HCNs are composed of at least 75% Hurthle cells (1). They are classified as benign HCA or malignant HCC and distinguished according to the presence of thyroid vascular or capsular invasion or metastatic disease (11). HCNs have partial encapsulation and usually, they are solitary tumors. Necrosis and hemorrhage may be seen grossly, especially in lesions that have undergone preoperative fine needle aspiration biopsy (FNAB) (14,15,16). Growth patterns which are seen in HCNs are follicular, macrofollicular, solid, trabecular, and pseudopapillar, howewer, follicular growth pattern is mostly seen. Dystrophic calcifications may be seen in HCNs. They may be even in psammomatous nature within colloid and are often not lamellated (17,18). The main criteria for malignancy in HCN is the presence of capsular and/or vascular invasion, not nuclear atypia, cellular pleomorphism, mitosis (19).
Cytomorphologic features that are associated with neoplastic disease are absence of colloid, absence of chronic inflammation, nonmacrofollicular architecture, presence of transgressing blood vessels (TBV), extensive overall cellularity, extensive Hurthle cellularity, small cell dysplasia (cytoplasmic diameter less than twice the nuclear diameter, with often quite bland cells), large cell dysplasia (greater than twice the variation in nuclear diameter, crowding (nuclei touching), and dyshesion (single cells) (2,3,20,21,22). TBV were defined as capillaries passing through clusters of Hurthle cells (23). In a recent study, nuclear groove, TBV, and absence of colloid were observed with a higher frequency in malignant nodules compared to benign nodules (Figure 2, 3, 4). In cytomorphological evaluation, these are the features that seem to support malignancy in nodules including Hurthle cells cytologically (24).
In a recent study, HCNs were analysed by inter-phase fluorescence in situ hybridization and chromosomes 5, 7, 11, 12, 17, and 22 were evaluated. They showed that chromosome imbalances were common in both benign and malignant HCNs. Howewer, chromosome losses, especially chromosome 22, were more in HCC than adenomas (25).
These adenomas are oncocytic-type follicular adenomas. More than 75% of the specimen is composed with Hurthle cells (3). According to some authors, differentiation of HCA from HCC can be made on the basis of nuclear atypia nuclear pleomorphism, prominent nucleoli, and high nuclear-cytoplasmic ratio, but the demonstration of capsular and/or vascular invasion in histopathologic examination is necessary to differentiate HCA from HCC, and FNAB cytology can not show this (1). The growth pattern of oncocytic adenomas is usually follicular, but it also can be trabecular or solid and in the background chronic lymphocytic thyroiditis is found. Oncocytic adenomas may show focal or diffuse papillary structures and dystrophic calcifications, even if in psammomatous nature within colloid and are often not lamellated (Figure 5) (13).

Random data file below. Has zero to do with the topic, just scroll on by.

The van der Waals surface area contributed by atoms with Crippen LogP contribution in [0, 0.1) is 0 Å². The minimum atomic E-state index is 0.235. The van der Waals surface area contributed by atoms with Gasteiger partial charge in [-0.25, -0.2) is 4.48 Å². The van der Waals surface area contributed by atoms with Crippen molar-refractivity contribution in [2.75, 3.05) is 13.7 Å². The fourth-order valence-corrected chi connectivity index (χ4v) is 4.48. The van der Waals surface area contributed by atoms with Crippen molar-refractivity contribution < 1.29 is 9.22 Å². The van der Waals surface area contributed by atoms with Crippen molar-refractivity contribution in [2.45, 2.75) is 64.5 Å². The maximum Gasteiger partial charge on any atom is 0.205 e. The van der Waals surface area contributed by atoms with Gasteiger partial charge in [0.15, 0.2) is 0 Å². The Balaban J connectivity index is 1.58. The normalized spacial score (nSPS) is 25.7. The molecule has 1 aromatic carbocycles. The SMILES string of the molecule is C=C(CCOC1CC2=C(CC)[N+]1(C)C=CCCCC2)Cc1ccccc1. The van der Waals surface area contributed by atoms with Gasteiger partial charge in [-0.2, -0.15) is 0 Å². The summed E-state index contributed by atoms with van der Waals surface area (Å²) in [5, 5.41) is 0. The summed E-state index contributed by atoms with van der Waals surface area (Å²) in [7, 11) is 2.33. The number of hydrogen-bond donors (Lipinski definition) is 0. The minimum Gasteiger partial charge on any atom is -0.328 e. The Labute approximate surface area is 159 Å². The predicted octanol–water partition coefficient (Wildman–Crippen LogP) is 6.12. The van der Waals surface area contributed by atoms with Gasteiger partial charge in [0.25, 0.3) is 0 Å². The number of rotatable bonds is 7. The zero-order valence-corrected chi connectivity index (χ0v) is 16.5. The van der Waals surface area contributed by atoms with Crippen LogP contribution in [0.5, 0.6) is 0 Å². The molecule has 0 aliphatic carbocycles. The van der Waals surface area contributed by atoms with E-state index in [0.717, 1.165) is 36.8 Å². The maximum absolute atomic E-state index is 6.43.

Hurthle cell carcinoma comprise approximately 5% of differentiated thyroid carcinomas (26). HCC can be classified as minimally invasive, invasive, or angioinvasive follicular carcinomas. Hurthle cell carcinomas behave more aggressively than follicular carcinomas (1). Survival rates change between 50-60% for five years (27). Invasion of the capsule but no angioinvasion is seen in mimimally invasive tumors (Figure 6). Minimal capsular invasion and also vascular invasion are seen in angioinvasive tumors (19). Hematogenous metastases to liver, lung and bone and metastases to regional lymph nodes are reported (1). HCC is more agressive tumor than follicular carcinoma, shows a greater tendency to metastasize to distant sites and a higher mortality rate (28,29,30). Total thyroidectomy is the first choice for the treatment of HCC. Even if Hurthle cells show low uptake of iodine, after surgery, patients are often treated with iodine 131 therapy (1).
Thyroid nodules containing Hurthle cells are composed of a wide range of pathologic entities. Cytologic evaluation in such cases is difficult because of predominance of Hurthle cells seen in thyroid FNAB specimens of all of these entities. Immunohistochemical markers and molecular techniques have proven to be ineffective for distinguishing HCN from benign Hurthle cell lesions. But cytomorphologic features that support malignancy in nodules including Hurthle cells may be important in treatment of patients and could guide the clinicians.
Peer-review: Externally peer-reviewed.
Concept: Dilek Tüzün, Design: Dilek Tüzün, Ayten Oğuz, Data Collection or Processing: Dilek Tüzün, Ayten Oğuz, Murat Şahin, Kamile Gül, Analysis or Interpretation: Dilek Tüzün, Ayten Oğuz, Murat Şahin, Kamile Gül, Literature Search: Dilek Tüzün, Ayten Oğuz, Murat Şahin, Kamile Gül, Writing: Dilek Tüzün.
Conflict of Interest: No conflict of interest was declared by the authors.
Financial Disclosure: The authors declared that this study has received no financial support.